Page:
In spite of all its promise, graphene has yet to see widespread use, because of the difficulty of actually making it. The most common method is chemical vapour deposition (CVD), in which certain compounds are decomposed by heating, and the resulting carbon is deposited onto a metallic sheet. This method can be used to make large sheets of graphene, but creates problems when it comes to separating the graphene sheet from the metal. The sheet can easily be damaged or contaminated when removing it from the metal. Not only that, but CVD requires high temperatures and pressures in order to work.
Another method of making graphene is by chemical synthesis – that is assembling the sheets from simple carbon-containing molecules via chemical reactions. This has been attempted several times, but the resulting graphene sheets have been extremely small – of the order of millionths of a millimetre.
Now, working with a team across several universities in Brazil, Professor Zarbin has managed to make graphene sheets that are positively huge in comparison – of the order of micrometres. That is several thousandths of a millimetre.
The team started with six-membered carbon rings – hexane and benzene – in a flask containing water and an organic (oil-like solvent). They added iron chloride as a catalyst, and stirred the mixture at room temperature for three hours.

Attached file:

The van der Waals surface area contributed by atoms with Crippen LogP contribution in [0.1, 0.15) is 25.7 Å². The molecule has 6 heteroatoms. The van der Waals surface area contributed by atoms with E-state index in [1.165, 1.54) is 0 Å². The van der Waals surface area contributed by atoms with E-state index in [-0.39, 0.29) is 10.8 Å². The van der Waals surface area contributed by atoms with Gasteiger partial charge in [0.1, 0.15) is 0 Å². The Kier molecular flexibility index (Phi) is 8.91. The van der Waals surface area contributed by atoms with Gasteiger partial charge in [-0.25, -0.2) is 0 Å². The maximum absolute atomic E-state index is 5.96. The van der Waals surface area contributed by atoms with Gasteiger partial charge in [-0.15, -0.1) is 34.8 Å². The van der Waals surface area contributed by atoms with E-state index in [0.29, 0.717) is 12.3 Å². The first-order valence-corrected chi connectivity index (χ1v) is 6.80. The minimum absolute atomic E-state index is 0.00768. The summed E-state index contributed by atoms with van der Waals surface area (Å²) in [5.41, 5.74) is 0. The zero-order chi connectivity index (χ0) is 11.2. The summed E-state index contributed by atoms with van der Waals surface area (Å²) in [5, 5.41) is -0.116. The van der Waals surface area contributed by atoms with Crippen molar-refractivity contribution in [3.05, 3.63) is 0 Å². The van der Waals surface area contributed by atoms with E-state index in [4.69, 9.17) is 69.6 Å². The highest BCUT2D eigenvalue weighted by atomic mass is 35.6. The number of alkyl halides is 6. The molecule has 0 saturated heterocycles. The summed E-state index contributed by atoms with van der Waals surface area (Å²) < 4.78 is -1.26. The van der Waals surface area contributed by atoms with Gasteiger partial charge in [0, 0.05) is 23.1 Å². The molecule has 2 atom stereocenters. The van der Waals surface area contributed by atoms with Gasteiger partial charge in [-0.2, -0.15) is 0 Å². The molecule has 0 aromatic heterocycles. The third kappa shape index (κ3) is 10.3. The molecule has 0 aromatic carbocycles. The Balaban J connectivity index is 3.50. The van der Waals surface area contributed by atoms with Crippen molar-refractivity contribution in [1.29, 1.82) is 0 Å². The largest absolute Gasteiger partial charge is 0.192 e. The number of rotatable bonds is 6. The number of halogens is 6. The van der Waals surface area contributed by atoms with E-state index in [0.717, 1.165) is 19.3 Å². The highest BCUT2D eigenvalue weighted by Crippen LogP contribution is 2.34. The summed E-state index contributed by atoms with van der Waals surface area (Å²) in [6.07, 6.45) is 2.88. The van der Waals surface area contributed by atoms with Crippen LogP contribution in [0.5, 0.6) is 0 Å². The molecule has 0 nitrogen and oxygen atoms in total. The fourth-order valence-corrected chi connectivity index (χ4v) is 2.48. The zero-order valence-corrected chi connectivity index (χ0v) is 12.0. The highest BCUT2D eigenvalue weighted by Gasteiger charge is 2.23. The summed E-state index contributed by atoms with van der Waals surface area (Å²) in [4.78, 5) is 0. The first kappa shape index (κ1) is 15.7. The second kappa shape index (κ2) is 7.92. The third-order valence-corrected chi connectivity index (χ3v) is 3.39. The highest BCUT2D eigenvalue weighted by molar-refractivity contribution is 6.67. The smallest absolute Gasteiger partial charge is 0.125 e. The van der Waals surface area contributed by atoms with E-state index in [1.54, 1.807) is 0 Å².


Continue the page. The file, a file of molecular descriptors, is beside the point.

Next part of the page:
As you would expect, the two liquids – water and the organic solvent – don’t mix, and it is at the interface between the two liquids that the reaction happens. At the end of three hours Professor Zarbin and his team saw a grey film at the interface between the two liquids. They could then transfer the film to a flat surface such as silicon or glass.
It’s incredibly simple, and really opens up possibilities for cheap, large-scale production of graphene. "If the preparation route described here can be optimized and scaled-up, it should be extended for a massive production of graphene," says Professor Zarbin. "This means that real products can start to be produced, in a cheaper way than the current ones, which can decrease the costs of any device or system based on graphene."
This article is free to read in our open access, flagship journal Chemical Science: Lais C. Lopes et al., Chem. Sci., 2018, Advance Article. DOI: 10.1039/C8SC02818D. You can access all of our ChemSci Picks in this article collection.